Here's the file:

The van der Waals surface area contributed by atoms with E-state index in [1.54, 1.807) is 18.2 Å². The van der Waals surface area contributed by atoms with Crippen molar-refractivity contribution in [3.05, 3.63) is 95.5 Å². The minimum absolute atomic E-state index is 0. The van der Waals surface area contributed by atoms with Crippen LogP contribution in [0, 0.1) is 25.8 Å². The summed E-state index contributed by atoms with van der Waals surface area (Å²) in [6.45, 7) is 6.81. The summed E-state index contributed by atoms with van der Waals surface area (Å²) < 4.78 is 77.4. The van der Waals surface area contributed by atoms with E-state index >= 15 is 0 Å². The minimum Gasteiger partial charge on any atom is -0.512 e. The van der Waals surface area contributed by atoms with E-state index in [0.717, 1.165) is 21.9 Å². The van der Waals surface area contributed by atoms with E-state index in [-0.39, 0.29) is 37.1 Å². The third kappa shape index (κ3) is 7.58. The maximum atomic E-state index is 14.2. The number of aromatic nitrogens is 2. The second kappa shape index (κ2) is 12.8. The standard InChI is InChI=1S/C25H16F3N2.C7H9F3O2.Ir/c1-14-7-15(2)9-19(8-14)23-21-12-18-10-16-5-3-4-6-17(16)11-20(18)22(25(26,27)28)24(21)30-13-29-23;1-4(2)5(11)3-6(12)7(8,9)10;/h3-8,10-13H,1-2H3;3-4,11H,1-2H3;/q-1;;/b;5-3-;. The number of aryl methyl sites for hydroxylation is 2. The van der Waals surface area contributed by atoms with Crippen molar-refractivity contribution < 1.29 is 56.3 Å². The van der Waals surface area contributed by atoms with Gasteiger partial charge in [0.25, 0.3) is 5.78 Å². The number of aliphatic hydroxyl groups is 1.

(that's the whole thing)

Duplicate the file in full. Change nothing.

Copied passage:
The van der Waals surface area contributed by atoms with E-state index in [1.54, 1.807) is 18.2 Å². The van der Waals surface area contributed by atoms with Crippen molar-refractivity contribution in [3.05, 3.63) is 95.5 Å². The minimum absolute atomic E-state index is 0. The van der Waals surface area contributed by atoms with Crippen LogP contribution in [0, 0.1) is 25.8 Å². The summed E-state index contributed by atoms with van der Waals surface area (Å²) in [6.45, 7) is 6.81. The summed E-state index contributed by atoms with van der Waals surface area (Å²) < 4.78 is 77.4. The van der Waals surface area contributed by atoms with E-state index >= 15 is 0 Å². The minimum Gasteiger partial charge on any atom is -0.512 e. The van der Waals surface area contributed by atoms with E-state index in [0.717, 1.165) is 21.9 Å². The van der Waals surface area contributed by atoms with E-state index in [-0.39, 0.29) is 37.1 Å². The third kappa shape index (κ3) is 7.58. The maximum atomic E-state index is 14.2. The number of aromatic nitrogens is 2. The second kappa shape index (κ2) is 12.8. The standard InChI is InChI=1S/C25H16F3N2.C7H9F3O2.Ir/c1-14-7-15(2)9-19(8-14)23-21-12-18-10-16-5-3-4-6-17(16)11-20(18)22(25(26,27)28)24(21)30-13-29-23;1-4(2)5(11)3-6(12)7(8,9)10;/h3-8,10-13H,1-2H3;3-4,11H,1-2H3;/q-1;;/b;5-3-;. The number of aryl methyl sites for hydroxylation is 2. The van der Waals surface area contributed by atoms with Crippen molar-refractivity contribution < 1.29 is 56.3 Å². The van der Waals surface area contributed by atoms with Gasteiger partial charge in [0.25, 0.3) is 5.78 Å². The number of aliphatic hydroxyl groups is 1.